Army officer on bombed Tube train ‘expected to see suicide bomber’
Craig Palmer described a wall of terrified faces rushing past him.
An army officer on board the bombed Parsons Green Tube expected to find a “suicide bomber” near the site of the explosion, a court heard.
Craig Palmer was on the opposite end of the District Line train when he noticed a commotion in the penultimate carriage, the Old Bailey was told.
Giving evidence on Thursday he described how after seeing a wall of people rush past him in terror, his training kicked in and he moved towards the blast site to see what had happened.
Mr Palmer said: “There was a kind of a wall of people coming through the train. I turned to face that end of the carriage, that is my instinct, that is my training.”
Jurors heard that wanting to know what had happened, Mr Palmer walked down the platform towards where the home-made device had partially detonated.
He said: “I was conscious that there was probably a couple of people that rushed past me, and I had a seen the wall of faces in terror who rushed past me.
“There was personal debris, bags, shoes, all this sort of stuff. I could see something in the corner of the train, it was burning.
“There was smoke billowing out of it and the carriage was filling up with grey smoke.
“I could smell, at that point, something I categorise as being explosives.”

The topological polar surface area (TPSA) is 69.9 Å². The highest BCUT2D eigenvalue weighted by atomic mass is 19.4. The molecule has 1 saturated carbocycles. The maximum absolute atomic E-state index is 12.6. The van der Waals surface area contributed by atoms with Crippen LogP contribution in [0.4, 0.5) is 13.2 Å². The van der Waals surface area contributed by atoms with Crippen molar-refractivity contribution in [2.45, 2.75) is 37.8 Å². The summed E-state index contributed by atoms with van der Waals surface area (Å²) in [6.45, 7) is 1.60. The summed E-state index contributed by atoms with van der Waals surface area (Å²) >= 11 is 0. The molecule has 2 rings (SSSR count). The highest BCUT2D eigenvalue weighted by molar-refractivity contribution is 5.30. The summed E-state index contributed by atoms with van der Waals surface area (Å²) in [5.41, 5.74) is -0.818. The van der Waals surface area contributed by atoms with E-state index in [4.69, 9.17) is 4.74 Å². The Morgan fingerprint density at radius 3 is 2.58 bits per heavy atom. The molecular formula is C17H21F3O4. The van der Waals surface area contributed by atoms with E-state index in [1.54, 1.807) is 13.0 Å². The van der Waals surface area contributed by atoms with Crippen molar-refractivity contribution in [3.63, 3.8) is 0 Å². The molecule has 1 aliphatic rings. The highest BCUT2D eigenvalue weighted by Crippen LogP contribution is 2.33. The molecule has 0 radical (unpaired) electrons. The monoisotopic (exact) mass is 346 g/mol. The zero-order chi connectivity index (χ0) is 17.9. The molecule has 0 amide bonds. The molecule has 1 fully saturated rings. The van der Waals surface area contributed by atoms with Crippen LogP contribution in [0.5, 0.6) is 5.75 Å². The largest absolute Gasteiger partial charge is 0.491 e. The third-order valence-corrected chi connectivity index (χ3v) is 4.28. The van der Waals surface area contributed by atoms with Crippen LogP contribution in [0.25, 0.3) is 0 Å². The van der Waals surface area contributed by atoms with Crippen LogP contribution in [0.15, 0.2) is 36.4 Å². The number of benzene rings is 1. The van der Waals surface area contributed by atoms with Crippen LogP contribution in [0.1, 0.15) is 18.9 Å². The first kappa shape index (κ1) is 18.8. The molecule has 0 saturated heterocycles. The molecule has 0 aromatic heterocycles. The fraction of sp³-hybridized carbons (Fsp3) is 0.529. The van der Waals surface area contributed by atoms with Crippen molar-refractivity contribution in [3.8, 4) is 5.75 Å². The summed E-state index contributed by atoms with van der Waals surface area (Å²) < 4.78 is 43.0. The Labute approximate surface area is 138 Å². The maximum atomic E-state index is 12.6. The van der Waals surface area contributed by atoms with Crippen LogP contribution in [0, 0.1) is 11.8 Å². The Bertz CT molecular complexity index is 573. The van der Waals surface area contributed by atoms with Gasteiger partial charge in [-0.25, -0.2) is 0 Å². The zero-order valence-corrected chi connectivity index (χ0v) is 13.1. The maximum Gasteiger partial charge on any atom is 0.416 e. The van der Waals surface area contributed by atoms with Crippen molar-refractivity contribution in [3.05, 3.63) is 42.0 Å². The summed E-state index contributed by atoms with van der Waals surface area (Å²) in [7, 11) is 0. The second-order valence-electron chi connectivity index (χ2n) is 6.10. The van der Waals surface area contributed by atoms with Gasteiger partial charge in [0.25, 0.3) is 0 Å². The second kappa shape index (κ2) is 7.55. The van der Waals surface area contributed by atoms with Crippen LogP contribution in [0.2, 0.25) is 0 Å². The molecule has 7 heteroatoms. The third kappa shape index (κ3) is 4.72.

I couldn’t see any parts of a person and expected there to be a suicide bomber, or parts of a bomber Army officer Craig Palmer
Mr Palmer continued: “First things first, I was looking in the vicinity and in my details of surveillance of the area, and I was looking for a person. I couldn’t see a person, I couldn’t see any hostiles.
“I couldn’t see any parts of a person and expected there to be a suicide bomber, or parts of a bomber.”
The court heard that on closer examination of the bomb, Mr Palmer became more convinced that it was an “improvised explosive device” and that he took photos of it from various angles which he shared with special officers who arrived at the scene.
Mr Palmer was giving evidence at the trial of 18-year-old Ahmed Hassan who is accused of planting the bomb on the rush hour Tube on September 15 last year.
He denies attempted murder and using the chemical compound TATP to cause an explosion that was likely to endanger life.